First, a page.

Up Against the Wall and Spread Your Legs!

Up Against the Wall and Spread Your Legs! Designer Tom Matten submitted a rather unusual design to 3D model repository Thingiverse the other week: a bong. According to the description:
 
Maker Bong puts the smoker back in charge. Maker Bong gives the individual the ability to create what ever type of bong they desire, weather it be a steamroller, Hookah, or normal bong. Also the Maker Bong’s Chamber piece allows one to add ice water, giving the user the ability to create a double, triple, or however many chamber bong for an insanely smooth smoking experience.
 
“Enjoy getting Higher with Maker Bong” 
 
Truly creative. But we’re wondering what this means. We know that possession of “drug paraphernalia” is considered illegal in some jurisdictions. But would possession of The Design be considered illegal? 
 
When we’re in a world where we can (relatively) instantly produce any object ourselves, is it the actual object that counts or the design? We like to think that’s the case for run-of-the-mill objects, since it’s not the printing goop that’s important; goop becomes commodity and the design rules. 
 
Will our repositories be searched for the presence of “illegal objects”? Will repository operators ask submitters to delete suspected items for fear of the authorities? Will questionable content migrate from public repositories into private libraries run by secret cabals? 
 
When any of those things happen, we’ll know we’ve arrived. 
 
Share on facebook
Facebook
Share on twitter
Twitter
Share on linkedin
LinkedIn
Share on pinterest
Pinterest

8 Responses

  1. Oh, yeah. I’m no lawyer, but I believe a "bong" is drug paraphernalia, while a "Hookah" is an ancient Indian water pipe. True, it’s just semantics, but that’s what law is built upon, semantics.

    hugh

  2. Oh, yeah. I’m no lawyer, but I believe a "bong" is drug paraphernalia, while a "Hookah" is an ancient Indian water pipe. True, it’s just semantics, but that’s what law is built upon, semantics.

    hugh

  3. Do what the US head shops do. Label it clearly as a tobacco smoking accessory, and threaten to cancel any order that mentions illegal activity.

  4. Do what the US head shops do. Label it clearly as a tobacco smoking accessory, and threaten to cancel any order that mentions illegal activity.

  5. Possession of an atomic bomb is illegal in many jurisdictions. Detailed plans for the construction of an atomic bomb can be purchased on Amazon.com.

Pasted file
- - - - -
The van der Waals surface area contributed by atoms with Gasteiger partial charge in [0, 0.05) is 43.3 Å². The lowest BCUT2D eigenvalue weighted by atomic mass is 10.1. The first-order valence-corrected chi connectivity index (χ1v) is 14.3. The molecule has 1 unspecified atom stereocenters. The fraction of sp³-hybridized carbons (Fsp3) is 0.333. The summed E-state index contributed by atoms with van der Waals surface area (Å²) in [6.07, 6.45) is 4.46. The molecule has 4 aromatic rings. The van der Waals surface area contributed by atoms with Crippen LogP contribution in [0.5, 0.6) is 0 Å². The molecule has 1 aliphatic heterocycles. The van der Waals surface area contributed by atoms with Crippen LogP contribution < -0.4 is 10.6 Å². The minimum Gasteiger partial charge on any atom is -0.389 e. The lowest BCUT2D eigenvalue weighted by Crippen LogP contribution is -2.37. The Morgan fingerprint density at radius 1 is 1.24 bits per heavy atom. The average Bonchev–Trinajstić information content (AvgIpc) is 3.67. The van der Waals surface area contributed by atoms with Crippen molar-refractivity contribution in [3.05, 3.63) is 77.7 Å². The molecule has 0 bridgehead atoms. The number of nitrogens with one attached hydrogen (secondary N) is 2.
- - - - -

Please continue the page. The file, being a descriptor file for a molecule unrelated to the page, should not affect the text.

6. Possession of an atomic bomb is illegal in many jurisdictions. Detailed plans for the construction of an atomic bomb can be purchased on Amazon.com.

  7. Swedish cartoonist Lars Vilks’s home was attacked today, the latest attack for his drawing a cartoon of Muhammad.

    Obviously, printing out a 3D model of Mohammed will get you attacked. What about merely hosting a 3D mesh, without printing it? Do you attack the original artist who created it, the web site owner, or the hosting company who owns the server?

    What if the mesh shows up on BitTorrent? Does this take the attacks on The Pirate Bay to the next level?

    What about printing the mesh file in binary form on a T-Shirt, as some did with CSS cracking code for DVDs, and AACS keys for HD-DVD and Blu-Ray? Should you execute someone on the street for that? Or would putting a knife through it and staining it with the blood of an infidel also be a sin? This will have to be thought out ahead of time.

    We’ll need a new organization to detect and remove these files. One like the MPAA or RIAA, but not as fanatical.

  8. Swedish cartoonist Lars Vilks’s home was attacked today, the latest attack for his drawing a cartoon of Muhammad.

    Obviously, printing out a 3D model of Mohammed will get you attacked. What about merely hosting a 3D mesh, without printing it? Do you attack the original artist who created it, the web site owner, or the hosting company who owns the server?

    What if the mesh shows up on BitTorrent? Does this take the attacks on The Pirate Bay to the next level?

    What about printing the mesh file in binary form on a T-Shirt, as some did with CSS cracking code for DVDs, and AACS keys for HD-DVD and Blu-Ray? Should you execute someone on the street for that? Or would putting a knife through it and staining it with the blood of an infidel also be a sin? This will have to be thought out ahead of time.

    We’ll need a new organization to detect and remove these files. One like the MPAA or RIAA, but not as fanatical.

Comments are closed.

Email us

Keep up to date on 3D Printing technologies

We're Learning a lot about 3D printing and So will you

Subscribe to our mailing list and make better 3D print decisions